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St. Laurent was hip and modern, he was inspired by Mondrian, Picasso, Braque, Matisse, Warhol, Wesselman and even Goya and Velazquez. Berge and St. Laurent understood that haute couture was a dying art and in 1966 started their own ready-to-wear line, a revolutionary move at the time. Their Rive Gauche boutiques sprung up like delicious mushrooms on the world's fashionable shopping streets, bringing the glamour of the happy few to a far larger public. YSL pants suits, safari jackets and the "smoking," a man's dinner jacket adapted for slim, with-it ladies, were the ultimate fashion statement, much as Chanel's simple black dress had been in the 1930s. But St. Laurent also admired Schiaparelli's daring wit and executed workmen's smocks in satins and velvet, and designed bomber jackets to be worn over chiffon evening dresses. Quite justly, he was honored as the first living designer to merit a one-man show at the Metropolitan Museum's Costume Institute in 1983.
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These small (61/4 " x 81/4") books, the first in a new series, offer capsule introductions to the achievements of three of the most important designers of this century. Berge, Saint Laurent's partner since the couturier's sensational 1962 debut, writes a brief seven-page homage to Saint Laurent's artistry, followed by 52 photographs of his most significant designs, which changed women's fashions. Carefully selected, the illustrations also show the artworks and the environment that inspired Saint Laurent. Martin, curator of the Metropolitan Museum of Art Costume Institute, offers an insightful analysis of recently deceased Italian designer Versace's eye-opening fashions, which juxtapose silk with leather, street style with couture, in an unmistakable signature. Forty-nine photographs illustrate representative works of the last 15 years. Tretiack manages to summarize the house of Cartier's 150-year history into a succinct 16-page essay. While Cartier designed fancy clocks and desk accessories as well, it is the fabulous jewels that are featured here and that the reader will recognize. Certainly, these books do not approach some of the serious, in-depth publications of recent years (e.g., Yves Saint Laurent: Images of Design, 1958-1988, 1988. o.p.) or the weighty and expensive coffee-table tomes (e.g., Versace's Men Without Ties, Abbeville, 1996), but for libraries with small budgets, these quality publications can provide economical introductions to designers with whom most readers should be acquainted.?Therese Duzinkiewicz Baker, Western Kentucky Univ. Libs., Bowling Green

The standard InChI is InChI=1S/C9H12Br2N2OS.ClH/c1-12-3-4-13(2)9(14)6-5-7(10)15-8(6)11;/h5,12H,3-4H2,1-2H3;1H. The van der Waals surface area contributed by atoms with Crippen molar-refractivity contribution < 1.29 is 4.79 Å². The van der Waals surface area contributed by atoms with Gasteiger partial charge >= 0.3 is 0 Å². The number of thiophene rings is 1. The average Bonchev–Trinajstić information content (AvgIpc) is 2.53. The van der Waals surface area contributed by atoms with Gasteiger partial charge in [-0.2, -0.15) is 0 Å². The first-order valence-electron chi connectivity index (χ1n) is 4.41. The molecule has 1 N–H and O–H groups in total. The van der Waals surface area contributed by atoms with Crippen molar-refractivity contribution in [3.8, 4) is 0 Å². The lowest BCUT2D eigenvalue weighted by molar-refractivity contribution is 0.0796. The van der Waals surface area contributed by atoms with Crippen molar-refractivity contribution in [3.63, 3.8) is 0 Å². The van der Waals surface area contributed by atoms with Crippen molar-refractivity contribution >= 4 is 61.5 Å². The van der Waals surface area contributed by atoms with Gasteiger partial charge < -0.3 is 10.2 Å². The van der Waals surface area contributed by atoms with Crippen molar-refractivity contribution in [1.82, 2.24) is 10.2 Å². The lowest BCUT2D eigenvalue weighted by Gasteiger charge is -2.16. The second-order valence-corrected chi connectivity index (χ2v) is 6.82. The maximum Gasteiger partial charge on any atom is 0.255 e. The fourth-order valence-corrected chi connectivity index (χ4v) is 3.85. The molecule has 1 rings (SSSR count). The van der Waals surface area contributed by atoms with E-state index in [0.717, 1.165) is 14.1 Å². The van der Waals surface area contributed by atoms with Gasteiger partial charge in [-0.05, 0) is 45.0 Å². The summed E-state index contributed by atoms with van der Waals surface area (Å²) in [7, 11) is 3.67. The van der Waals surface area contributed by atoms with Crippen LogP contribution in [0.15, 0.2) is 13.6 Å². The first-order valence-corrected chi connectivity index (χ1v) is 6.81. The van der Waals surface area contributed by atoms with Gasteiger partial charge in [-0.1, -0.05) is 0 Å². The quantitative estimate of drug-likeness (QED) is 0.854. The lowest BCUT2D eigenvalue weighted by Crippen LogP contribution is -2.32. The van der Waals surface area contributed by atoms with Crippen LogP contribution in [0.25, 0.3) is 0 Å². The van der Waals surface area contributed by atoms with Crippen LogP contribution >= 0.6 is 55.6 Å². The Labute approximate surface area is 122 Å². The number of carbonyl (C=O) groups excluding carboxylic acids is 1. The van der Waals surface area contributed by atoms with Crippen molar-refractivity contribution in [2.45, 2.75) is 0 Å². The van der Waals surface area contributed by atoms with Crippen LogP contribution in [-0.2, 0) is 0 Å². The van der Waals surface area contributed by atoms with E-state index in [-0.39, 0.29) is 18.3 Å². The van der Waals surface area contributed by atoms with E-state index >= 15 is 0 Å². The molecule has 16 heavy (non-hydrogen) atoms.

Copyright 1997 Reed Business Information, Inc.
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Book Description Universe, 1997. Hardcover. Condition: New. book. Seller Inventory # M0789300672
Book Description Universe, 1997. Hardcover. Condition: New. Edition info not noted. Seller Inventory # DADAX0789300672
Book Description Universe, 1997. Hardcover. Condition: New. Never used!. Seller Inventory # P110789300672